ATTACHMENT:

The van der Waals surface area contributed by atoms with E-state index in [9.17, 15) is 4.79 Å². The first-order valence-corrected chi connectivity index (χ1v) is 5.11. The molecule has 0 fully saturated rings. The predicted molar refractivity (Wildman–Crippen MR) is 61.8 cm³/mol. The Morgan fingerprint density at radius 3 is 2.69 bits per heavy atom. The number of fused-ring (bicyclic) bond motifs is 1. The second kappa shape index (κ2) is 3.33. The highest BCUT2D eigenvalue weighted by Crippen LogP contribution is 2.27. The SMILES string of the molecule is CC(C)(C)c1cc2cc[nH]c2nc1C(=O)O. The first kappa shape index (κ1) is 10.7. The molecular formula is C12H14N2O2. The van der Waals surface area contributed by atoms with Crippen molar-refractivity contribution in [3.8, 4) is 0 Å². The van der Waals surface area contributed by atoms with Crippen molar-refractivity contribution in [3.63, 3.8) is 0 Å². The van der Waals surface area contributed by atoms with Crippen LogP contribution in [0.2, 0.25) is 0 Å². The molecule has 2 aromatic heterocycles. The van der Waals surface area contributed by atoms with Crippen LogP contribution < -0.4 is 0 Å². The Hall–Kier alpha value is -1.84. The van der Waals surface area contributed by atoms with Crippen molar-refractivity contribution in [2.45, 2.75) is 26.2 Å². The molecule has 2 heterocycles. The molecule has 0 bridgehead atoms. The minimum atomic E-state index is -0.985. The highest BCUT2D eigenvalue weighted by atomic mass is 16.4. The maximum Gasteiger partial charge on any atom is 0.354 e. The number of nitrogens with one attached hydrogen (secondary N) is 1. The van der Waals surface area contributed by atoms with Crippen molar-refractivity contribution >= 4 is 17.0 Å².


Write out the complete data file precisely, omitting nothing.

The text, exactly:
The van der Waals surface area contributed by atoms with E-state index in [9.17, 15) is 4.79 Å². The first-order valence-corrected chi connectivity index (χ1v) is 5.11. The molecule has 0 fully saturated rings. The predicted molar refractivity (Wildman–Crippen MR) is 61.8 cm³/mol. The Morgan fingerprint density at radius 3 is 2.69 bits per heavy atom. The number of fused-ring (bicyclic) bond motifs is 1. The second kappa shape index (κ2) is 3.33. The highest BCUT2D eigenvalue weighted by Crippen LogP contribution is 2.27. The SMILES string of the molecule is CC(C)(C)c1cc2cc[nH]c2nc1C(=O)O. The first kappa shape index (κ1) is 10.7. The molecular formula is C12H14N2O2. The van der Waals surface area contributed by atoms with Crippen molar-refractivity contribution in [3.8, 4) is 0 Å². The van der Waals surface area contributed by atoms with Crippen molar-refractivity contribution in [3.63, 3.8) is 0 Å². The van der Waals surface area contributed by atoms with Crippen LogP contribution in [0.2, 0.25) is 0 Å². The molecule has 2 aromatic heterocycles. The van der Waals surface area contributed by atoms with Crippen LogP contribution < -0.4 is 0 Å². The Hall–Kier alpha value is -1.84. The van der Waals surface area contributed by atoms with Crippen molar-refractivity contribution in [2.45, 2.75) is 26.2 Å². The molecule has 2 heterocycles. The molecule has 0 bridgehead atoms. The minimum atomic E-state index is -0.985. The highest BCUT2D eigenvalue weighted by atomic mass is 16.4. The maximum Gasteiger partial charge on any atom is 0.354 e. The number of nitrogens with one attached hydrogen (secondary N) is 1. The van der Waals surface area contributed by atoms with Crippen molar-refractivity contribution >= 4 is 17.0 Å².